Unfortunately for many children, adolescents, and young adults, CRC is rarely considered in the initial differential diagnosis, and therefore the initial surgical approach is often inadequate. In those cases, reexploration of the abdomen, with the goals of bowel resection with adequate margins and adequate lymph node sampling, should be performed at a center experienced in this type of surgery.

Because of the rarity of CRC in children, few pediatric oncologists will have any substantial experience with this disease. Consultation with medical oncologists experienced in evaluating adults with CRC is essential. The treatment for children should be adapted from current adult treatment recommendations. For stage II disease, in general the benefit of adjuvant chemotherapy is still being studied. Currently, adjuvant chemotherapy does not appear to improve survival by more than 5%.34–36 Careful observation is a reasonable recommendation for most adults who have no evidence of disease after resection; however, adjuvant therapy may be recommended for those with any poor prognostic features, such as poorly differentiated histology, perforation, T4 lesion, peritumoral lymphovascular involvement, or inadequate lymph node sampling.34,35

As noted above, most pediatric patients with CRC present with 1 or more of the poor prognostic features. For example, in the largest available pediatric series, the 8 children with stage II disease had only a 37.5%±15% 10-year event-free survival estimate,3 although 5-year disease-free survival is 60% to 80+% in most adult studies.35 The best option for children with CRC is participation in a clinical trial, although this opportunity is rarely available for pediatric patients with CRC. The relative prevalence of 1 or more negative prognostic factors at diagnosis and young age by definition suggest that adjuvant chemotherapy be strongly considered (and carefully discussed by the oncologist with the family) for many children, adolescents, and young adults with stage II disease. Chemotherapy has demonstrated a clear survival benefit for adults with stage III or IV disease,34,37 and children should be treated in a similar fashion. Although the FOLFOX regimen38,39 or one of its derivatives, such as modified FOLFOX-6,40 is the current regimen of choice,37 chemotherapy for advanced-stage disease is under active investigation and changing rapidly. Addition of the targeted agents bevacizumab,41,42 cetuximab,43 and panitumumab44–46 to standard chemotherapy regimens has shown benefit in selected patient groups. There is accumulating evidence that some patients who present with stage IV disease can be cured, if complete surgical resection can eventually be attained.47 In considering options for a pediatric patient with advanced-stage disease, one should carefully review the current medical literature and consult with an adult oncologist experienced in treating CRC before recommending a specific regimen.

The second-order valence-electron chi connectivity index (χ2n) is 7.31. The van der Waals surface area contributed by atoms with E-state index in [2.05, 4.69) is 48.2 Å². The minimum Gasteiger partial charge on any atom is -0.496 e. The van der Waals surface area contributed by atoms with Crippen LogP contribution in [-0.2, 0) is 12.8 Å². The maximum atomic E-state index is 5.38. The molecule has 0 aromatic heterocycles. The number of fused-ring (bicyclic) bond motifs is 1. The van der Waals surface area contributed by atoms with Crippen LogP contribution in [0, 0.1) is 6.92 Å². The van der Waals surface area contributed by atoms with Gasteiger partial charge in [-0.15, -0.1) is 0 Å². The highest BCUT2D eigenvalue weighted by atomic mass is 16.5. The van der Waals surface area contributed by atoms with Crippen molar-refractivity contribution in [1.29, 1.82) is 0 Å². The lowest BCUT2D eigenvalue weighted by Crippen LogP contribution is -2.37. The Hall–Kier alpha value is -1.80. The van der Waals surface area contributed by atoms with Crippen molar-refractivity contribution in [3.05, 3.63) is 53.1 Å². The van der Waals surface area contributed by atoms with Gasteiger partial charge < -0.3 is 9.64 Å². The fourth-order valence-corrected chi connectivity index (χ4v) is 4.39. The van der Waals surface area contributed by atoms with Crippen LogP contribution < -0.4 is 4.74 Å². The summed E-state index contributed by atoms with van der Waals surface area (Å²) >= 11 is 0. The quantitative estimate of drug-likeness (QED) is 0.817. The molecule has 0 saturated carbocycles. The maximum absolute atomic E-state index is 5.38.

Careful observation is recommended for the child with sporadic CRC who completes all planned treatment. However, few data are available to predict the risk of recurrence in such children or the risk of second malignancies later in life. Because CRC is both rare in children and extremely difficult to cure, the number of survivors is small. Although to date no large-scale randomized trials have documented the efficacy of a standard postoperative monitoring program in adults, young patients have a long period of latency for relapse and should undergo posttreatment screening with regular colonoscopy and radiologic evaluations at least as frequently as recommended for adults.34,48 Screening with CEA at reasonable intervals could be considered for children who had high CEA levels at presentation. Although the 5-year survival estimate for early-stage colon cancer is excellent at about 90%, patients with metastatic disease have less than a 10% likelihood of 5-year survival. It is not clear how long relapse surveillance should be continued for patients who survive metastatic pediatric CRC. The child should be followed in a clinic specializing in the long-term sequelae of treatment for childhood cancer, regardless of other follow-up plans.


CRC in children, adolescents, and young adults is rare. Although presenting symptoms are similar to those in adults, CRC is often not considered in the initial evaluation of a young patient. Because of its rarity in children, few pediatric oncologists have any substantial experience with CRC, and clinical trials are rarely available. The majority of reported cases present with advanced-stage disease and have mucinous or signet-ring cell carcinomas,4 whereas only 5% to 15% of adults present with these histologic subtypes.49 Treatment of young patients should be adapted from adult guidelines. Surgery is the mainstay of treatment, and patients who cannot be rendered surgically free of disease are rarely cured. The treatment of CRC in adults is evolving rapidly,50 and consultation with medical oncologists experienced in treating adults with CRC is essential.


The authors thank Sharon Naron for editorial assistance.


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colorectal carcinoma; children; young adults; management guidelines